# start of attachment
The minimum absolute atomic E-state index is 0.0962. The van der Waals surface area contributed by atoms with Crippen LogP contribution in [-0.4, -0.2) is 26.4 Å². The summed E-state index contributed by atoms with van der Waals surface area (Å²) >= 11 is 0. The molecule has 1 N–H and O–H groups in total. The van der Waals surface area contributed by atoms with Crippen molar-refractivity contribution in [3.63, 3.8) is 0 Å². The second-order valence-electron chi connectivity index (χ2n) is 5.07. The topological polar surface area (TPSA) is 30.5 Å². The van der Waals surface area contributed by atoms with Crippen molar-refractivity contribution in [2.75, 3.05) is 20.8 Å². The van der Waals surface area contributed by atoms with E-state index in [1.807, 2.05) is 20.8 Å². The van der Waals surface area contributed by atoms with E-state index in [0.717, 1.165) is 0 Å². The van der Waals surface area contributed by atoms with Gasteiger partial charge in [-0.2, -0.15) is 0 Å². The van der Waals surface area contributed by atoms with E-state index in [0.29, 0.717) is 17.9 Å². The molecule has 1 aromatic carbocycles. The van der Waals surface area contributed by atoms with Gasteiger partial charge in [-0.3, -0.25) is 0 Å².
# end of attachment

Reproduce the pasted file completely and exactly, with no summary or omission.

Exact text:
The minimum absolute atomic E-state index is 0.0962. The van der Waals surface area contributed by atoms with Crippen LogP contribution in [-0.4, -0.2) is 26.4 Å². The summed E-state index contributed by atoms with van der Waals surface area (Å²) >= 11 is 0. The molecule has 1 N–H and O–H groups in total. The van der Waals surface area contributed by atoms with Crippen molar-refractivity contribution in [3.63, 3.8) is 0 Å². The second-order valence-electron chi connectivity index (χ2n) is 5.07. The topological polar surface area (TPSA) is 30.5 Å². The van der Waals surface area contributed by atoms with Crippen molar-refractivity contribution in [2.75, 3.05) is 20.8 Å². The van der Waals surface area contributed by atoms with E-state index in [1.807, 2.05) is 20.8 Å². The van der Waals surface area contributed by atoms with E-state index in [0.717, 1.165) is 0 Å². The van der Waals surface area contributed by atoms with Gasteiger partial charge in [-0.2, -0.15) is 0 Å². The van der Waals surface area contributed by atoms with E-state index in [0.29, 0.717) is 17.9 Å². The molecule has 1 aromatic carbocycles. The van der Waals surface area contributed by atoms with Gasteiger partial charge in [-0.3, -0.25) is 0 Å².